Canonical, Ubuntu’s parent company, is dumping the Unity interface for upcoming releases in favor of the GNOME desktop environment. This has the Ubuntu community divided, to say the least. Some people really like Unity and don’t want to see it go. Others would prefer GNOME and have probably been waiting for it to come back as the default. If you fall into the first group, don’t worry. There ware ways to make GNOME, and other desktop environments, look and feel like Unity.
Before you go any further, you might want to consider KDE. Yes, this article is about Unity and GNOME, but KDE can be customized very easily, and you can make it look like Unity without a whole lot of effort of extras. That said, if you plan on downloading the default Ubuntu releases, you’re stuck with GNOME, so keep on reading.
Download the Packages
There are some packages that you’re going to need to pick up from the Ubuntu repositories before you start customizing GNOME. Install them all with
apt now so you can focus on putting everything together later on.
sudo apt install ubuntu-wallpapers ubuntu-mono dmz-cursor-theme git build-essential cmake valac libgtk-3-dev
Once they’re done, you’re ready to start rearranging GNOME to look like Unity.
Bring Unity’s HUD to Gnome with Plotinus
Plotinus provides what it calls a “searchable command palate” for GTK3 applications. The functionality actually behaves a lot like Unity’s HUD. Since GNOME is based on GTK3, Plotinus will bring Unity-like behavior to most of your applications.
Unfortunately, Plotinus isn’t available in Ubuntu’s repositories, but it’s really easy to build from its source.
Open a terminal. You’ll clone Plotinus from its Git repository and build it.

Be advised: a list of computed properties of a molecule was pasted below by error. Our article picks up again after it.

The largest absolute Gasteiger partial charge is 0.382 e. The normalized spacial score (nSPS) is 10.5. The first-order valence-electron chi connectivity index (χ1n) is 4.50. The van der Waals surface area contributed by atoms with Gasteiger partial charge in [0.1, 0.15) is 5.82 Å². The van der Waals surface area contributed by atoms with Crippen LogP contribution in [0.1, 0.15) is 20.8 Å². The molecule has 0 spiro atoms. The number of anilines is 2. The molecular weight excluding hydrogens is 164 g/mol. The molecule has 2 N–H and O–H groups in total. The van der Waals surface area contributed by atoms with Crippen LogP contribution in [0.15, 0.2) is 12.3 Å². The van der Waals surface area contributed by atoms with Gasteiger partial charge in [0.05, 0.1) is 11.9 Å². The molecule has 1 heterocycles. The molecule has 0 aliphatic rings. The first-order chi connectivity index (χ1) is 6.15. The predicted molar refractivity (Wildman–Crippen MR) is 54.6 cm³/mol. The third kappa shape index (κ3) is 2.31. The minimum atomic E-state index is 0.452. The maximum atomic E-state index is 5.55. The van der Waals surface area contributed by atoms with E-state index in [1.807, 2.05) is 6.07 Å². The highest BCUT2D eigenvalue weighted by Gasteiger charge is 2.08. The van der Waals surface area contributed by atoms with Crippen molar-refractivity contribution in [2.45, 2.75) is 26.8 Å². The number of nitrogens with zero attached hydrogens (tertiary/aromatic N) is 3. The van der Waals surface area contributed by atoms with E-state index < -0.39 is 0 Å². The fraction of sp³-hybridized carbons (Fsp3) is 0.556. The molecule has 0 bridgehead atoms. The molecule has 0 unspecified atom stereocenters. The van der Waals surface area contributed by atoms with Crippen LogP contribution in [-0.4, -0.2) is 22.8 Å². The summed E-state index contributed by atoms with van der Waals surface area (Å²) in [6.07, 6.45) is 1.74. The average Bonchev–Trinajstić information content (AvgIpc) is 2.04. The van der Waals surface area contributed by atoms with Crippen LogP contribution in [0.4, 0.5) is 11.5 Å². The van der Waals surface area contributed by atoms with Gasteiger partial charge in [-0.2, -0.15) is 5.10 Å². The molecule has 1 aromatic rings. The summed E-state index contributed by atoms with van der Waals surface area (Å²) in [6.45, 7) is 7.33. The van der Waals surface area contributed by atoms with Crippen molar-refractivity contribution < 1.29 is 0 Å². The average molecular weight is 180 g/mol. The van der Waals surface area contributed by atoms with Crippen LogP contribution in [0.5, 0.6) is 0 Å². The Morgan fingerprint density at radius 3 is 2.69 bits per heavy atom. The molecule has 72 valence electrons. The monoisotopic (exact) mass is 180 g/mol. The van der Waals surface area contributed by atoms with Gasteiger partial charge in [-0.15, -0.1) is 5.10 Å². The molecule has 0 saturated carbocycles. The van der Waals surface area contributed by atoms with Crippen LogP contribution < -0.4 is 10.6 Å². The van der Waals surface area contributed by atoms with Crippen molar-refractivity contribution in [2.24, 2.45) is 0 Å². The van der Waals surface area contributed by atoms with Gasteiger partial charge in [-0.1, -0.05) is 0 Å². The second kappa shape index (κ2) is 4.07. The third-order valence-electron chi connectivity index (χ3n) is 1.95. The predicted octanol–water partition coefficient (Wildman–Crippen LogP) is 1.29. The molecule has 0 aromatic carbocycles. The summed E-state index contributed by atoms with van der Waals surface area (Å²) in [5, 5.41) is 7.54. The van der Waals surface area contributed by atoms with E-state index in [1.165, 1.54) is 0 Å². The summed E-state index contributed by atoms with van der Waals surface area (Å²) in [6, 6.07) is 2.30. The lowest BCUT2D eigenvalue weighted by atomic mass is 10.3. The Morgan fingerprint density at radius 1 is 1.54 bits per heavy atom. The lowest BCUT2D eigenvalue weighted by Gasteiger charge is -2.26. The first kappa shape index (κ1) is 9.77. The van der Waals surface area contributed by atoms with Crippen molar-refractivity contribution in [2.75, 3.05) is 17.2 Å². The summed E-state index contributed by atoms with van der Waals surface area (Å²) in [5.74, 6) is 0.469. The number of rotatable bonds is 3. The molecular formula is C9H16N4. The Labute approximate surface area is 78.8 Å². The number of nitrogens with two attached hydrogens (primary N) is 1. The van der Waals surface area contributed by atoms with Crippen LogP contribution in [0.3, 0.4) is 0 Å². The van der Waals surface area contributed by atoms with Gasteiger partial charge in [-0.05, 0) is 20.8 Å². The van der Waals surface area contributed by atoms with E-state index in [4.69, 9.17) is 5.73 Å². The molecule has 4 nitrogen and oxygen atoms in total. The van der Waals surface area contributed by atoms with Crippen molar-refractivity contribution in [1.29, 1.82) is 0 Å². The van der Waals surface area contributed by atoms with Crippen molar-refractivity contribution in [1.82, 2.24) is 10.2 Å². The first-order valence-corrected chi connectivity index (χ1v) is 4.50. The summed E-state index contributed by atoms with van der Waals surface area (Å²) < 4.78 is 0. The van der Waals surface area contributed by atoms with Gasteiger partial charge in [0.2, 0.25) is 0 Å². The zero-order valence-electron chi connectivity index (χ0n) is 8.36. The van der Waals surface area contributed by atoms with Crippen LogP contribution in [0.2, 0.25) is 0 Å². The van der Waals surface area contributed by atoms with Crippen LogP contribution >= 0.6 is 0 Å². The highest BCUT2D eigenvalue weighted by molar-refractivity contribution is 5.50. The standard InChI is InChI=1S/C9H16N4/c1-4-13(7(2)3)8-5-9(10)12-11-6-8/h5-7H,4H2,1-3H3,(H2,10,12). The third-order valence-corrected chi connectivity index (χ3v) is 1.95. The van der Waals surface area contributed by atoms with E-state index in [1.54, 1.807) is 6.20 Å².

git clone https://github.com/p-e-w/plotinus.git
Now, change into that directory and create a
build directory. Change into that directory, too, and build Plotinus.
cd plotinus mkdir build cd build cmake .. make
It won’t take long at all to compile. When it’s done, use
sudo to install it.
sudo make install
There’s one last step. You need to tell GNOME where to find the Plotinus library that you built. There is a file called “/etc/environment,” and you need to add the following line in there. You’ll need
sudo to write the file.
Make sure to replace “username” with your actual username.
In order for the changes to take effect, you need to restart your computer or GDM. You can do either now or after everything is finished.
Install the GNOME Extensions
Most of the visual changes that you can make to GNOME come from extensions. All of these extensions are super easy to install and use. Actually, you can install them all from your web browser.
Head to the GNOME extension website. At the top of the page you’ll see a big blue box. There will be a link in that box asking you to install the browser extension. Click it and follow the instructions to install it. That extension allows you to use your browser and the extensions site to manage your GNOME extensions.
To install every one of these extensions, flip the switch on the right side of the extension’s web page.
Dash to Dock